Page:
14. The full list of customized stop words can be found in the accompanying code. 

  15. Colavito, The Cult of Alien Gods; Card, Spooky Archaeology

  16. Card, 15. 

  17. Card, 15. 

  18. Popp, “History in Discursive Limbo.” 

  19. Card, Spooky Archaeology, 259–60. 

  20. Parker, “Pseudoarchaeology,” 150, 155. 

  21. Switek, “Ancient Aliens.” 

  22. Card, Spooky Archaeology, 251. 

  23. Card, 267. 

  24. Bond, “Pseudoarchaeology.” 

  25. Card, 263. 

  26. Popp, “History in Discursive Limbo.” 

  27. Trapani and Winn, “Manifest Masculinity”; Buchanan, “Portrayals of Masculinity”; Palmer, “The Wild Bunch.” 

  28. Wright, “The Way We Were?”; Taves, “The History Channel.” 

  29. History, “Pawn Stars: About.” 

  30. Rick Harrison goes beyond the confines of his History timeslots to celebrate capitalism. In a recent interview with Fox News’ Life, Liberty & Levin, Harrison stated that capitalism is the ‘survival of the fittest’ and that ‘in the end everyone has a better life because of it,’ relying on an example of the watch-making business in the 1850s to support his claim. Harrison used the interview as an opportunity to promote libertarianism, his support of Donald Trump, and his personal success story in relation to the American Dream. Harrison noted his lower-middle class background, his self-education, and his father’s strong work ethic meanwhile condemning government regulation and socialism. Harrison’s appearance on Fox News and the blending of his on and off-screen personalities promotes a meritocratic understanding of success and connects the ideological messages of both networks. 

  31. History, “American Pickers: About.” 

  32. Esch, “Picking through History.” 

  33. Esch, “Picking through History,” 510. 

  34. Weigel, “This Will Kill.” 

  35. Swamp People is an occupational reality television series that follows alligator hunters, primarily in Louisiana, on their quest find, kill, and sell alligators. 

  36. Six (2017–2018), which was cancelled after two seasons, was the most-aired scripted drama in the sample. Six depicts the lives of Navy SEAL Team Six members both at home and abroad. Many of the plotlines focus on the rescue or saving of some individual. Six is part of History’s growing lineup of scripted dramas that include the successful historical fiction show Vikings (2013-2020), the more recently debuted Knightfall (2017-2019), and the new series Blue Book (2019-2020). These scripted historical dramas are becoming a more important part of History’s business model.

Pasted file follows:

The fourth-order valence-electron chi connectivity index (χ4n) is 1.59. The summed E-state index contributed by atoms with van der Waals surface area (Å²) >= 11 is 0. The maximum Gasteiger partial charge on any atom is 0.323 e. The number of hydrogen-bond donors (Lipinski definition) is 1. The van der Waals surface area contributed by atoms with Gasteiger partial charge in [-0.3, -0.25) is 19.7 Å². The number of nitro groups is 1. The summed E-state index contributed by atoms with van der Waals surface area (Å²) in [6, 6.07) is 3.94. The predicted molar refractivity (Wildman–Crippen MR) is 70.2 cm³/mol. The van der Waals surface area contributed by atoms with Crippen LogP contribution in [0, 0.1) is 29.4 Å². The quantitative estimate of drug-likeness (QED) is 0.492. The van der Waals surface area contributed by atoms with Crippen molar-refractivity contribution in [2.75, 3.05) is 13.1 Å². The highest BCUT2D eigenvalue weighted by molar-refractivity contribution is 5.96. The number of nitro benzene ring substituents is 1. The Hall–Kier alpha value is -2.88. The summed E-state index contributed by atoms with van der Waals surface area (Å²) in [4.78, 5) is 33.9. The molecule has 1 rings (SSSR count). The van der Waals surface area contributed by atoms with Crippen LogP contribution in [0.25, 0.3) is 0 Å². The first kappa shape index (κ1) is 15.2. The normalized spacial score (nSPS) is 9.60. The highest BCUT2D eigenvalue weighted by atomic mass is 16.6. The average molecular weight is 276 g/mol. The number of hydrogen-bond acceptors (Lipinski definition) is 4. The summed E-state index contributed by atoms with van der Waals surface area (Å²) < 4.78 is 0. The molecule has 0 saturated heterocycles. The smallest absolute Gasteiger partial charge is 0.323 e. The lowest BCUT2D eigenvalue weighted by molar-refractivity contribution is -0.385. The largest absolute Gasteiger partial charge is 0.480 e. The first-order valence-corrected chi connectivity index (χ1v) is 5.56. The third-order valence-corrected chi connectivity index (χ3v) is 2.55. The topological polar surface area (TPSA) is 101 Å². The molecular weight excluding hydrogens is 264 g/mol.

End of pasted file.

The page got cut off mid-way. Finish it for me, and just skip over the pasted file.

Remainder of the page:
37. A substantial amount of programming focused on automobiles in which shows such as Counting Cars (36 episodes), Top Gear (6 episodes), and Truck Night in America (2 episodes) were included in the sample. Counting Cars (2012–), a spin-off of Pawn Stars, is a reality television series that follows Danny “The Count” Koker, who “walks, talks and breathes classic American muscle cars,” and his crew as they restore and customize classic cars and motorcycles at Count’s Kustoms. With shows such as Counting Cars, History is contributing to a larger theme of nostalgia for old objects and ideas encompassed in shows such as American Restoration, Pawn Stars, and American Pickers. Top Gear (2010–2016), based on the BBC original, and Truck Night in America (2018–), a reality competition show that features trucks and jeeps, focus on the customization, performance, and limits of various vehicles. 

  38. “National Museum of American History’s New Exhibition”; “Smithsonian National Museum of Natural History - Washington D.C.”; “Discovering George Washington”; “ESI Design Brings Sweeping New Dynamic”; Bunch III, “How Lonnie Bunch Built a Museum Dream Team”; Becker, “The History Channel Teams Up with the Library of Congress”; “The History Channel Partners With Intrepid Museum”; O’Connell, “The History Channel and History Education.” 

  39. History, “Swamp People: About.” 

  40. Burns, “Four O’Clock in the Morning Courage,” 177. 


Appendices


Authors

Joshua Catalano, Department of History, Clemson University, catala4@clemson.edu, ORC ID logo0000-0002-5234-1419; Briana Pocratsky, Department of Sociology and Anthropology, George Mason University, bpocrats@gmu.edu, ORC ID logo0000-0001-8314-4453